Every year, some employees
overpay their income taxes because they use the wrong filing status. Don't let
this happen to you. Jackson Hewitt Tax Service is in the business of saving
Your tax filing status is vital because it
- Whether you are required to file a return
correct rate at which you should be taxed
- The amount of your standard
- The tax credits and deductions to which you are
The five IRS tax filing status categories are:
- Married Filing Jointly
- Married Filing
- Head of Household
- Qualifying Widow(er) with
When considering which tax filing status you can
use, you should also consider:
- Your marital status on December 31
determines your marital status for the entire year.
- You cannot change
your tax filing status from Married Filing Jointly to Married Filing
Separately after the due date of the return.
- If you and your spouse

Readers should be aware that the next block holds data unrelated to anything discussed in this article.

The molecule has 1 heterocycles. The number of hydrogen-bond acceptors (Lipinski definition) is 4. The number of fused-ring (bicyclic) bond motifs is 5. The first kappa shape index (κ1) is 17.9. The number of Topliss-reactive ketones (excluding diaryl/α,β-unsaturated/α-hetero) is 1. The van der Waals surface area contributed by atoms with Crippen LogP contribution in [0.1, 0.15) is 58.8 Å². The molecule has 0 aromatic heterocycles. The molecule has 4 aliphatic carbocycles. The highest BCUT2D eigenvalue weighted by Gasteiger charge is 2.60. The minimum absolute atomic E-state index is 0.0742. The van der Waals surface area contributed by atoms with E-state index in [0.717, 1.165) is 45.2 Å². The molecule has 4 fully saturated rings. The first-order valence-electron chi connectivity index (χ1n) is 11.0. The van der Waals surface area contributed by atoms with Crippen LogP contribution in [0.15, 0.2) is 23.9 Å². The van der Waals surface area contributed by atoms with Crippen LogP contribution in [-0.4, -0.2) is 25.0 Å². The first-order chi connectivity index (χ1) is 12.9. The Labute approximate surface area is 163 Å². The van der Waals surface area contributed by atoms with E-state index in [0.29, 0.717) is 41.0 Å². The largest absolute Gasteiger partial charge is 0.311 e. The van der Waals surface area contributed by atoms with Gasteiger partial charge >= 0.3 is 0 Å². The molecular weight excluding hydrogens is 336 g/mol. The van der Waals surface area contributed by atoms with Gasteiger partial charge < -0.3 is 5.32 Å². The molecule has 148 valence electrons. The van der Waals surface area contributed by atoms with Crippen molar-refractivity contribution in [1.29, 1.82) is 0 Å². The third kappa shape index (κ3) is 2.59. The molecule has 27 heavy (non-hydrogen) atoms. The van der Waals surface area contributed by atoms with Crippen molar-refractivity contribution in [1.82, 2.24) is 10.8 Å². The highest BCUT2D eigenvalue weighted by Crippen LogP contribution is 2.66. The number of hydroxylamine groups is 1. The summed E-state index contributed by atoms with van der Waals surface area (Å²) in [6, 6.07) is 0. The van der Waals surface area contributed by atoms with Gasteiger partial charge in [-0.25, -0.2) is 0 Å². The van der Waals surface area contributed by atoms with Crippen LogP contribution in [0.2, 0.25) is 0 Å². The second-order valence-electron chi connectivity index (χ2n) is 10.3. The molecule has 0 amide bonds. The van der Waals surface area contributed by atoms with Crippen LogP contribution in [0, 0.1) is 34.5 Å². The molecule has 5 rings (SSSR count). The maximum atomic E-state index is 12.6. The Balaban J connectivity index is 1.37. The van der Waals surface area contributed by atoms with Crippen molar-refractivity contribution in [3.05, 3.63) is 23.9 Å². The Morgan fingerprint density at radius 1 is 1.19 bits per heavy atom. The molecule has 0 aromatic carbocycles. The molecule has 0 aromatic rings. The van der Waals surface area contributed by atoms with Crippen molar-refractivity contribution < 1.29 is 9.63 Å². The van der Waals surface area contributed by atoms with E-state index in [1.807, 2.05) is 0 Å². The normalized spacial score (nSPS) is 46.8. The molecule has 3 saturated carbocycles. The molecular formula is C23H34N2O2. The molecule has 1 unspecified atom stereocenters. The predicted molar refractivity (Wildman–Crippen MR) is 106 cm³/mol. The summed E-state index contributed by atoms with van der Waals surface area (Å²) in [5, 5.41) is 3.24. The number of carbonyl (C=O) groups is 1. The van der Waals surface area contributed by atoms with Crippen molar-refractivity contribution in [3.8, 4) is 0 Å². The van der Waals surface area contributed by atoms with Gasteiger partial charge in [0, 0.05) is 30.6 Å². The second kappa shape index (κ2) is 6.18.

choose to file a joint return and there are state or federal taxes due, you
will both be responsible for the debt.
- A joint return requires both
signatures. If your spouse is away from home, you should either sign the
completed return and send it to your spouse to sign and mail, or obtain a
power of attorney to allow you to sign for your spouse.
than one tax filing status applies to you, you should choose the one that
gives you the lowest tax. Married Filing Jointly and Qualifying Widow(er)
with Dependent Child usually give you the lowest tax and highest standard
deduction, followed by Head of Household, Single, and Married Filing
Your marital status helps determine
which tax filing status you qualify to use. You are considered unmarried for
tax filing status purposes if you have never been married, or if your marriage
has been annulled. You are also considered unmarried for the entire tax year